- Improper word choice, improper use of jargon, imappropriate use of hyperbole "tremendous rainfall" "
- Out of place sentence or idea fragment (seems thrown in as an afterthought)
- Sloppy editing
. Alternating capitals and lower case. Use of capitals and lower case inconsistent. Abbreviations not written out in full first time with parenthetical for abbreviation "...The National Weather Service (NWS)...." "....Weather Forecast Office (WFO)...."
- Wording makes the sentence say something that writer did not intend, or makes the sentence make no sense as written
- Poor transition; topic sentence that shows no relation to section heading, or needs an explanatory "connecting" sentence
- Pronoun used as subject of sentence with unclear reference to noun in previous sentence, creating a connection that the writer did not intend
- Paper reads like an outline of ideas to be discussed rather than a thoughtful exposition (could be a formatting issue as well)
- Sentence starts with a preposition
- Non-sequitur; no connection between a sentence and the previous sentence, or between the end and the beginning of a sentence or a topic sentence that suggests a connection to previous knowledge not laid out in the paper, even though the writer believed there was such a connection
27. Basically, a grade would be on on the basis of one overarching principle: did the student indicate by the level `of treatment in this writing assignment indicate that he or she has taken Metr 201, Metr 400 and is currently in Metr 430. Analysis techniques beyond the level of where exactly we are in Metr 430 are not expected. Yet you need to show that you have mastered what we have covered.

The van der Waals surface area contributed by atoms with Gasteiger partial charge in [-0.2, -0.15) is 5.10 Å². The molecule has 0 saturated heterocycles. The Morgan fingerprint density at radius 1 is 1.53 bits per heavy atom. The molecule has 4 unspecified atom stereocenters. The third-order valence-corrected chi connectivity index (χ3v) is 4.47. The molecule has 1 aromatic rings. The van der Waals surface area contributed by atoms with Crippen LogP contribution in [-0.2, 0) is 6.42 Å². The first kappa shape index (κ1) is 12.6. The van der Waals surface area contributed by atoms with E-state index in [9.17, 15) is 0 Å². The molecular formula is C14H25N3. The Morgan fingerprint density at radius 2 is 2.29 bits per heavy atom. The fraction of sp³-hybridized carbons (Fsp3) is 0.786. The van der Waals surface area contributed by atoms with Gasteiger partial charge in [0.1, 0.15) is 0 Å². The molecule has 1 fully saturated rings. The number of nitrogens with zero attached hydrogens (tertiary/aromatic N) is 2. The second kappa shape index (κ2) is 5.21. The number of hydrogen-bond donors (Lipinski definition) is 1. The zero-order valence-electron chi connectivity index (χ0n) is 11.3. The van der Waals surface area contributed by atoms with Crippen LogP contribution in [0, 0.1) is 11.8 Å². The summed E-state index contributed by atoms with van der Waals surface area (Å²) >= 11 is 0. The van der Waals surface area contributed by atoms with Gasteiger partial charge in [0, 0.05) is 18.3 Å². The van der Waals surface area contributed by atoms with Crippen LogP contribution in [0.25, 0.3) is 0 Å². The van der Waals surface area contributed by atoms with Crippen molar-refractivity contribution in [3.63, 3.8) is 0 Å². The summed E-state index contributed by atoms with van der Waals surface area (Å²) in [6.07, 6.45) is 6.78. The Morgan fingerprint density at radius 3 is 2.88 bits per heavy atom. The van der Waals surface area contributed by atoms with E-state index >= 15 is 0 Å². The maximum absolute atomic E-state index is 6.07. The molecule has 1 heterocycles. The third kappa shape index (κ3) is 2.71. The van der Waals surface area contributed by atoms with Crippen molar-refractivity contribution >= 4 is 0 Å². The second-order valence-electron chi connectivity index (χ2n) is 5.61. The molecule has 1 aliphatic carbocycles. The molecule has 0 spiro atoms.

In addition, points are deducted if important guiding principles are mistated or "butchered".
28. Instructions ignored.
29. Material that should be covered in a different section included.
30. Include tables with summaries of information for the reader.
31. Crisis of confidence evidence. Very little or absolutely no meteorological statements, reasoning, or comments made OR meteorological statements, reasoning or comments inconsistent with what we have discussed in class....basically, this is a "think, talk and express yourself like a meteorologist who has taken Metr 430 (and Metr 201 and Metr 400) issue.
32. Figure not customized for present paper. Issues might include (a) feature of interest not centered on chart, or too much extraneous information included on the chart; (b) conventional, accepted and expected analysis conventions ignored (examples include, but not limited to, (pressure features not labeled, wrong conventions used for illustrating trough and ridge axes, wrong color conventions, incorrect contour labeling, unconventional isobar or height contour interval or labels); (c) figure not annotated indicating areas concentrated on in the text to help reader focus on salient issues or aspects of note; (d) figure incomplete...isobars not drawn, frontal locations not shown; (e) figure captions not typed and included or lack of clarity in figure captions.
33. Creative integration of course material not shown....(a) type of occlusion and evidence; (b) nature of vertical motion fields; (c) nature of divergence fields; (d) quasi-geostrophic controls (to the extent discussed in class); (e) relationship of sounding to frontal structure; (f) advection structure relative to type of wave cyclone and more and more. There's lots of stuff we have discussed that you can be including.
34. Creative use of conventional briefing products not evident...satellite imagery? radar imagery? SFO hourly rainfall/pressure/wind charts to illustrate passage of wave.
35. General analysis errors: Isobars not kinked at fronts; Important wind shifts ignored; inportant wind observations ignored; isobars not labeled; fronts mislocated.
36. Creative use of backgrouind statistics not evident. No location map provided. No sources of information included.